If the mass is near the center of the chest, near the heart, and near the main spit of the trachea, a physician can likely evaluate it with a regular diagnostic bronchoscopy.
However, if the lesion is peripheral—a “coin” lesion, near the chest wall and not near the center of the chest—there’s no way that a physician can see it with a bronchoscopy; the bronchial tubes are just too small for a scope to reach. And remember, the endoscopist has to see the lesion if he’s performing a bronchoscopy with biopsy.
In the case of peripheral coin lesions, there are several approaches a physician can take to identify the mass. He or she can do a percutaneous lung biopsy. That’s not a problem; using radiographic control, the physician inserts a needle through the chest wall toward and, hopefully, into the lesion and takes a “bite” of it (ICD-9-CM procedure code 33.26).
Then there’s the possibility of doing a thoracoscopic procedure in the OR, whereby the physician puts a larger tube into the patient’s chest through a skin incision. The physician then determines whether he or she can see the lesion from the surface of the lung, and, if so, biopsies it (ICD-9-CM procedure code 33.20).
There’s also always the option for the physician to perform a formal thoracotomy, doing the diagnosis and treatment at one fell swoop (ICD-9-CM procedure code 33.25 if biopsy of bronchus; code 33.28 if biopsy of lung).
But physicians are recognizing that some of these masses don’t need to be removed, and in other cases, some patients who are unable to undergo a formal thoracotomy might respond to treatment after diagnosis with a lesser procedure.
So if the patient has a coin lesion, the physician may perform a transbronchoscopic lung biopsy (TBLB). Preparing the patient the same way as for the routine bronchoscopy, the physician inserts the bronchoscope and, using x-ray guidance, advances as far as possible into the appropriate bronchus that will aim at the lesion seen on the x-ray. Then they tell the patient to hold their breath and jam a biopsy forceps though the wall of the bronchus and into the lesion and take a bite of it. They repeat this until they have a few pieces of tissue that they can turn into the pathologist to see whether they were able to get a sample of the lesion. That’s procedure code 33.27.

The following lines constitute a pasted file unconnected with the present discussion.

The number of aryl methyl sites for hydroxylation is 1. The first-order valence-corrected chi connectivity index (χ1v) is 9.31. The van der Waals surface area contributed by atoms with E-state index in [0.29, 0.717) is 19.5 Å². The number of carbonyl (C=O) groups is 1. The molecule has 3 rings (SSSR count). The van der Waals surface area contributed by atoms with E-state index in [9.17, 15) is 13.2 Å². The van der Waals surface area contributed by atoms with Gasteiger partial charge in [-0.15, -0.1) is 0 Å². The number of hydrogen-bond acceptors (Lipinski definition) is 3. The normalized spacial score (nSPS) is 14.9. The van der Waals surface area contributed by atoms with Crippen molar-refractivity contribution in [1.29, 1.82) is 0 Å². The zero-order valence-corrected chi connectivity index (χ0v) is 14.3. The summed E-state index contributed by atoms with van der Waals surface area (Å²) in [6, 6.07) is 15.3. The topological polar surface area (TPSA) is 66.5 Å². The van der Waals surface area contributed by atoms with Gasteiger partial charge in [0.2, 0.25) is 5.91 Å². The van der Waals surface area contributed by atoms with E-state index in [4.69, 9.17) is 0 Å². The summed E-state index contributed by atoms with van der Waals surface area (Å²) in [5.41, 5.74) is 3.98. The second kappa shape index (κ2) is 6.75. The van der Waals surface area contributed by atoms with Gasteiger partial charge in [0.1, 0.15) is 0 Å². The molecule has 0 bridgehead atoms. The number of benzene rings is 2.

Well, there’s a caveat. Sometimes, while doing a regular diagnostic bronchoscopy, a physician ascertains that there is something pushing against the wall of one of the bronchus from the outside, but he or she can’t actually see it—just an impression of its effect. This may be an area of narrowing with normal looking mucosa over it, and maybe the endoscopist can’t even get by the narrowed area. Or, looking down the scope, rather than seeing a sharp cut-off where two or more bronchi are supposed to extend from, the physician may see considerable blunting of the carina (i.e., the split) and know that there’s something outside the bronchus causing that blunted appearance. In this case, it could be a lymph node, a mediastinal tumor of some sort, a lung cancer, or an abscess. They physician won’t often know until he or she bites into it. Again, the endoscopist pushes the biopsy forceps through the wall of the bronchus into the unseen mass to take samples. This is transbronchoscopic, as well. If it’s a needle biopsy of the lung, it’s procedure code 33.26 just as the percutaneous approach above.
Basically, to code correctly for these procedures, coders should read what the physician did to code for these procedures. They should not rely on what the physician said he or she did.
Editor's note: Dr. Gold is CEO of DCBA, Inc., a consulting firm in Atlanta that provides physician-to-physician clinical documentation improvement programs. E-mail questions to him at rgold@DCBAInc.com.